What is true of political life is even more true of ecclesiastical life, which adds to the mix a very specific sort of spiritual power. Not recognizing the nature of this power, some lay persons have demanded the right to “do” the sacraments. But a moment’s reflection will remind us that the topsy-turvy character of much of contemporary Catholic experience is not fueled primarily by demands from the laity but by a crisis of confidence among the clergy. Whether we are talking about the false spirit of Vatican II, the chaos in many religious orders, the secularization of seminaries and Catholic universities, or the decline of parish life, what we have found again and again at the center is bishops and priests (usually men of rank and influence) who themselves had lost their understanding of spiritual authority. This created an identity crisis which rendered them incapable of exercising their power effectively.
Instead, they saw power as an unwarranted inequality, and they rushed to define their powers out of existence, flattening all spiritual relationships. They put themselves at the mercy of a revolution of their own making. And just as the resulting upheaval was caused primarily by a crisis of confidence among the clergy, so too will it be resolved only when the clergy once again understand who they are, and who the laity are, and the spiritual relationship between them. In this they will rediscover their authority. The proper exercise of priestly power will follow as surely as running water follows a thaw. Moreover, it is not just the priests who will become happier. So will the laity. Authority derives from relationships. Authority benefits both sides.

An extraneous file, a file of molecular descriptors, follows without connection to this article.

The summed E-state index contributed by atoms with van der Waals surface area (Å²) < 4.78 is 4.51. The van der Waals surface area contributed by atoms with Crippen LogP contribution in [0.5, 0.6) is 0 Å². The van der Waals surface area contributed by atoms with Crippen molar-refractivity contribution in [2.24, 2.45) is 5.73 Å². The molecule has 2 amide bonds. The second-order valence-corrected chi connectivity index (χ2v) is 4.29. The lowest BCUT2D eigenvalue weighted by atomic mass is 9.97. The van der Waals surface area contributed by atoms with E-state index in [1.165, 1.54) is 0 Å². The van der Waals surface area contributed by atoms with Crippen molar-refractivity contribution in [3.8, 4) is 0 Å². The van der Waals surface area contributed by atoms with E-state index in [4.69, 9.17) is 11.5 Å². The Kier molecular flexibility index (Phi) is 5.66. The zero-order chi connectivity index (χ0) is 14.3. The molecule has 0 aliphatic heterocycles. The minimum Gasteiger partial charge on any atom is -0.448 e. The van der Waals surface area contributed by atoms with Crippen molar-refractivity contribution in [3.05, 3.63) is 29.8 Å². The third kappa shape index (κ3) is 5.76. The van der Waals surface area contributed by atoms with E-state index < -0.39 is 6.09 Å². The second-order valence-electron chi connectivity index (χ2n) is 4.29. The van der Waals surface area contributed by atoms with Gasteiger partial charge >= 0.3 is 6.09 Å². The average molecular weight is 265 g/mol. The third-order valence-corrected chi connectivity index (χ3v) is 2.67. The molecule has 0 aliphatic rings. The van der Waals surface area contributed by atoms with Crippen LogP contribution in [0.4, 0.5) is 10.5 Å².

A Learning Experience
I once had an experience in the confessional which made me intensely aware of the proper relationship between priest and layman. I was telling my sins when the priest interrupted me in a way that I felt was somewhat rude and high-handed. He accused me of talking too much about extenuating circumstances instead of just humbly confessing that I had done wrong. I was astonished. This was a criticism I could easily recognize as valid for someone else, but...well, I put it to you. Me? Waste words?
My initial reaction led me to chuckle at his obvious misappraisal, explain that I disagreed with his assessment, and then to wonder aloud what this disagreement could possibly cost me. I will never forget his reply. Though not in precisely these words, he asked me if I could spell “absolution”.
I don’t think any life experience has brought me up short as quickly as this. The plain fact was that I couldn’t get absolution from just anybody, not from my wife, and not from my most brilliant and dedicated colleagues. I couldn’t get it from hyperactive lay people who love to give spiritual advice, nor from any of the sisters I knew, whether they were possessed of sound traditional spirituality or preferred to worship the Earth Mother. I couldn’t get it from the most rebellious deacon in the diocese. Nor could I get it by quitting: Not by defecting to Protestantism, not by developing a new theory of sin, and not by getting in touch with my inner self.
The simple fact is that priests are different. They don’t wield sacramental power through some convention I can break by “doing” my own reconciliation ceremony. They wield spiritual power because of who they are. And they wield it for me because of who I am. They have authority.
There is a larger lesson here. It seems to me that all of our relationships and institutions will continue to erode as long as we ignore the nature of authority. We must start not with power but with being, not with rights but with relationships. Mere power spoils both being and relationships. True authority enhances both. The result is a reciprocity that does more than produce order. It engenders love.